Syria said Saturday it aimed for a "free and transparent" presidential election, responding to opposition and Western criticism that the June 3 poll will be a parody of democracy.
So far, a businessman who studied in the United States and an independent MP and former communist are the only two hopefuls to register their candidacy.
President Bashar al-Assad, whose family has controlled the country for four decades, has yet to announce his own candidacy.
However, he told AFP in January there were strong chances he would stand, and there is no doubt that he will win if he does.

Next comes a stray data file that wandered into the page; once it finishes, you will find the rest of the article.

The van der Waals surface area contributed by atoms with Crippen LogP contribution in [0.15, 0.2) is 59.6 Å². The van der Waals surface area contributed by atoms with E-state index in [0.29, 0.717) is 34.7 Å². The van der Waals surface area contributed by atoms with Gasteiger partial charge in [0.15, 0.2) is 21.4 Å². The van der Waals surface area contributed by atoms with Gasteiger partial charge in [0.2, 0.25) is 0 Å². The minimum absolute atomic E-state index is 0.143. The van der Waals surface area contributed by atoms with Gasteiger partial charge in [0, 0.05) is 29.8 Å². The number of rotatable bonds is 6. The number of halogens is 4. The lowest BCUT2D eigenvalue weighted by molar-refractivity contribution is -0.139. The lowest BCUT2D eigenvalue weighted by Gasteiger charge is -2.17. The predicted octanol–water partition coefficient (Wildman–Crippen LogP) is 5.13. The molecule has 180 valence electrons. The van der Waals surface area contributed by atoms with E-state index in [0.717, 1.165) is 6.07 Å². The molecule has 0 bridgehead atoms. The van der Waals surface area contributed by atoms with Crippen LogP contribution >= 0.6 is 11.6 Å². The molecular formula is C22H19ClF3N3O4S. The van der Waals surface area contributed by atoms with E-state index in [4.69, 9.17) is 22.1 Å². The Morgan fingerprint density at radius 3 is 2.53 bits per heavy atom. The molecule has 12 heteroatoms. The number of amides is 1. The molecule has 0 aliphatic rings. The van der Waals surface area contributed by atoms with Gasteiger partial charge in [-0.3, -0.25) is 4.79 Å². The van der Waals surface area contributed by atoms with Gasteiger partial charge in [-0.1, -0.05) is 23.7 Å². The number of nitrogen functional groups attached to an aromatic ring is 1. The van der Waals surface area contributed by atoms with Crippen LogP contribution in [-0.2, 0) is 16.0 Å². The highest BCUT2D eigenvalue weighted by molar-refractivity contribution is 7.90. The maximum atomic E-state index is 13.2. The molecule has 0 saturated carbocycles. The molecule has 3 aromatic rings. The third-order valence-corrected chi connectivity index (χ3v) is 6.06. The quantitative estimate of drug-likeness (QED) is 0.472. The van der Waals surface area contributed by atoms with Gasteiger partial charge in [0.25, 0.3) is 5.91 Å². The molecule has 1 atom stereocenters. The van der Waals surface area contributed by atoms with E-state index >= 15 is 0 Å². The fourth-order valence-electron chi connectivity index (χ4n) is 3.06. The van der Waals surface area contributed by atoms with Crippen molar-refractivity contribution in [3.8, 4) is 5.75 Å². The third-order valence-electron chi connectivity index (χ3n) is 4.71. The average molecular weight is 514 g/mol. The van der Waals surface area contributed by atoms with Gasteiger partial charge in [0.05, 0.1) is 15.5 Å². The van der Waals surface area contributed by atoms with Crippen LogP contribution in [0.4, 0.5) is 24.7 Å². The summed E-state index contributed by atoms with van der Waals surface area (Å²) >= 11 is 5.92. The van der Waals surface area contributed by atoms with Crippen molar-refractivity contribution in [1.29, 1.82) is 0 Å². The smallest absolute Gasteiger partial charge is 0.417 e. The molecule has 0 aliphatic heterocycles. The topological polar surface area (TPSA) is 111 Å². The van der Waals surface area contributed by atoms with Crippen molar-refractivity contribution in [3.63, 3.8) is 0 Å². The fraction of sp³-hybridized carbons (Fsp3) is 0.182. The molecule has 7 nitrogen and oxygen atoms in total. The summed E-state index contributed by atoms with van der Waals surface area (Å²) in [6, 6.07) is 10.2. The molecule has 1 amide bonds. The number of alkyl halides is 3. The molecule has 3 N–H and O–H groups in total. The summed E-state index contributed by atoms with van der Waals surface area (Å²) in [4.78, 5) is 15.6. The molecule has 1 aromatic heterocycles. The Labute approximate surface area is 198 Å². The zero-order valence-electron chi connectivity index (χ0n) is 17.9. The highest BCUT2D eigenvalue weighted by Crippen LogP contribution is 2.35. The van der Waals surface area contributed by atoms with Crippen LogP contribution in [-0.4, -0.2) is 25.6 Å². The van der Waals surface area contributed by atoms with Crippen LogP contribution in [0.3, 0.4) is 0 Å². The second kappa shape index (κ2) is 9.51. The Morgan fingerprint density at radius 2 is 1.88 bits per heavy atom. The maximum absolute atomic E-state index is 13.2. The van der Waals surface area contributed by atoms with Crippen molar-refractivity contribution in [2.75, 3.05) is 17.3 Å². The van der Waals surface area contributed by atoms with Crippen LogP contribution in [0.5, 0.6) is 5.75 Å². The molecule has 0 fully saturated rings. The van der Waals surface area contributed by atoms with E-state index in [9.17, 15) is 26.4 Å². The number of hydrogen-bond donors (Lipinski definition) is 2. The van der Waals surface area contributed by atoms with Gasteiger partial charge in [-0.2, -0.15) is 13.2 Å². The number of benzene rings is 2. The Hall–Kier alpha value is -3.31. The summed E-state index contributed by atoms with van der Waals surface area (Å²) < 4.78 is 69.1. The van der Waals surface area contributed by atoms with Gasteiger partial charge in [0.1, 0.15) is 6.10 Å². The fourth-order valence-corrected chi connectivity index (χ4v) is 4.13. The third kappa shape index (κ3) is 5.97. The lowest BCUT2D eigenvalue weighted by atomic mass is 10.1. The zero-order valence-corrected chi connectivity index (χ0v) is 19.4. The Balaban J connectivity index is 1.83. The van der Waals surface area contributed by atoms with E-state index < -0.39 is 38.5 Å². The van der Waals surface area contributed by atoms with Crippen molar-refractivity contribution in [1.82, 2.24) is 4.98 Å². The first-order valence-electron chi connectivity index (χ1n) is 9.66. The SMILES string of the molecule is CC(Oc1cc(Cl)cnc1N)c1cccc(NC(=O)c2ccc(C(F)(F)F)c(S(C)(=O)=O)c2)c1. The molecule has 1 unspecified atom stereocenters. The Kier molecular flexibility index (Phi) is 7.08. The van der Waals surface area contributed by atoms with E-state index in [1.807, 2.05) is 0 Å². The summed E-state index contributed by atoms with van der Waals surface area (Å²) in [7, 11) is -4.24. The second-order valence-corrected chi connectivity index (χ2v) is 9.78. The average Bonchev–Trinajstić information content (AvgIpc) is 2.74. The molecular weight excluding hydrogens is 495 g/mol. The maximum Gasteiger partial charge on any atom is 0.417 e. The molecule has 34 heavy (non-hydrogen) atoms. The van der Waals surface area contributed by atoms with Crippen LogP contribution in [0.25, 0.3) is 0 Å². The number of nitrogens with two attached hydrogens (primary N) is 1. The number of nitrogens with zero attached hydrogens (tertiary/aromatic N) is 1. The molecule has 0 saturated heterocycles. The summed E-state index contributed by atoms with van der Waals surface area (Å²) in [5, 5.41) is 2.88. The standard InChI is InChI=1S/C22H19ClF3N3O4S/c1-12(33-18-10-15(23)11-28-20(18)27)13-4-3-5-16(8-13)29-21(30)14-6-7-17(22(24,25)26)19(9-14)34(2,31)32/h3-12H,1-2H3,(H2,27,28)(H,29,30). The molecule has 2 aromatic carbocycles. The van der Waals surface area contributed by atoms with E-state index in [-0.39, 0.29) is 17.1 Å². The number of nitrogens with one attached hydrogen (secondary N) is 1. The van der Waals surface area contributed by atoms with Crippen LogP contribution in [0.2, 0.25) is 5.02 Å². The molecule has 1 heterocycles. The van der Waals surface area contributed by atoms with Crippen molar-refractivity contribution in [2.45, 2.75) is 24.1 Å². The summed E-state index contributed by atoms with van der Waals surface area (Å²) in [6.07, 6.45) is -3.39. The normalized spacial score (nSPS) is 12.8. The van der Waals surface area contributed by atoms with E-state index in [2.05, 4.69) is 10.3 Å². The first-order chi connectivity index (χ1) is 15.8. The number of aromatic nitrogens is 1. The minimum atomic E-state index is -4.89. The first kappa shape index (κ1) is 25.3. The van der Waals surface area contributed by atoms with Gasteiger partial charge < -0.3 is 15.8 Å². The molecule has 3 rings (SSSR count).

"The Syrian presidency... maintains an equal distance from all candidates in order that Syrians can choose their... president freely and transparently," a statement said.
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And it saluted the "democratic atmosphere" in which the two existing candidates had stepped forward.
Would-be candidates must win the support of at least 35 of Syria's 250 MPs to do so.
Of those, a full 160 are members of the Baath party, which has ruled Syria with an iron fist for nearly 50 years.
Under a new constitution adopted in 2012, the year after the country's civil war erupted, those who have not lived in Syria continuously for the past 10 years are barred from standing.
That effectively excludes most of the opposition.
Previously, under the current president and his late father, only one candidate was presented, and his name submitted to a referendum.